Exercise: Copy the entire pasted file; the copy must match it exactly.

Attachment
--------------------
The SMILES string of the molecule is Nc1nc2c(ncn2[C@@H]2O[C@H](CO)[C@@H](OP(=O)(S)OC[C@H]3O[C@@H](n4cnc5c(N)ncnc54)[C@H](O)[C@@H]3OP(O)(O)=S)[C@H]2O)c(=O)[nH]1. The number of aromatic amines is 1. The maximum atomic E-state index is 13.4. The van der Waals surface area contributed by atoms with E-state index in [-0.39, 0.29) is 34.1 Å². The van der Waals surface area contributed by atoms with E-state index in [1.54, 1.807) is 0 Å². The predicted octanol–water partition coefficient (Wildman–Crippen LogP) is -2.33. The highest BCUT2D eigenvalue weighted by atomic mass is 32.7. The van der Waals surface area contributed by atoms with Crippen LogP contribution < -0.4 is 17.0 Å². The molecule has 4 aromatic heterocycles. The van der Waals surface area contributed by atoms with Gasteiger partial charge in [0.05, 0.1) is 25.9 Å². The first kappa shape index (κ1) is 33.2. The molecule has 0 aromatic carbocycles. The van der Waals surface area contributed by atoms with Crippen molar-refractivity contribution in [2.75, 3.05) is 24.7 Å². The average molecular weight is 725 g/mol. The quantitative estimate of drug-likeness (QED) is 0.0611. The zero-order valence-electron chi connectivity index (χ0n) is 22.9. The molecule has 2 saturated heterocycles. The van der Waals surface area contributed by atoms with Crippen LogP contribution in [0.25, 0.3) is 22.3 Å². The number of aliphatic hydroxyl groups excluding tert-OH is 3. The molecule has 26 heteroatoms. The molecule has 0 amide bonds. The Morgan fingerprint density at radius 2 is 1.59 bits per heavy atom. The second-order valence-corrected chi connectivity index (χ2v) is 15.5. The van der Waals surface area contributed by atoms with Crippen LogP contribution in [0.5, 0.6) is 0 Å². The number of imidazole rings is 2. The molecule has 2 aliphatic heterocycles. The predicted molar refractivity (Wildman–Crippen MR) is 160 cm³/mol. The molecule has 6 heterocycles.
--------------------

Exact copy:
The SMILES string of the molecule is Nc1nc2c(ncn2[C@@H]2O[C@H](CO)[C@@H](OP(=O)(S)OC[C@H]3O[C@@H](n4cnc5c(N)ncnc54)[C@H](O)[C@@H]3OP(O)(O)=S)[C@H]2O)c(=O)[nH]1. The number of aromatic amines is 1. The maximum atomic E-state index is 13.4. The van der Waals surface area contributed by atoms with E-state index in [-0.39, 0.29) is 34.1 Å². The van der Waals surface area contributed by atoms with E-state index in [1.54, 1.807) is 0 Å². The predicted octanol–water partition coefficient (Wildman–Crippen LogP) is -2.33. The highest BCUT2D eigenvalue weighted by atomic mass is 32.7. The van der Waals surface area contributed by atoms with Crippen LogP contribution < -0.4 is 17.0 Å². The molecule has 4 aromatic heterocycles. The van der Waals surface area contributed by atoms with Gasteiger partial charge in [0.05, 0.1) is 25.9 Å². The first kappa shape index (κ1) is 33.2. The molecule has 0 aromatic carbocycles. The van der Waals surface area contributed by atoms with Crippen molar-refractivity contribution in [2.75, 3.05) is 24.7 Å². The average molecular weight is 725 g/mol. The quantitative estimate of drug-likeness (QED) is 0.0611. The zero-order valence-electron chi connectivity index (χ0n) is 22.9. The molecule has 2 saturated heterocycles. The van der Waals surface area contributed by atoms with Crippen LogP contribution in [0.25, 0.3) is 22.3 Å². The number of aliphatic hydroxyl groups excluding tert-OH is 3. The molecule has 26 heteroatoms. The molecule has 0 amide bonds. The Morgan fingerprint density at radius 2 is 1.59 bits per heavy atom. The second-order valence-corrected chi connectivity index (χ2v) is 15.5. The van der Waals surface area contributed by atoms with Crippen LogP contribution in [0.5, 0.6) is 0 Å². The number of imidazole rings is 2. The molecule has 2 aliphatic heterocycles. The predicted molar refractivity (Wildman–Crippen MR) is 160 cm³/mol. The molecule has 6 heterocycles.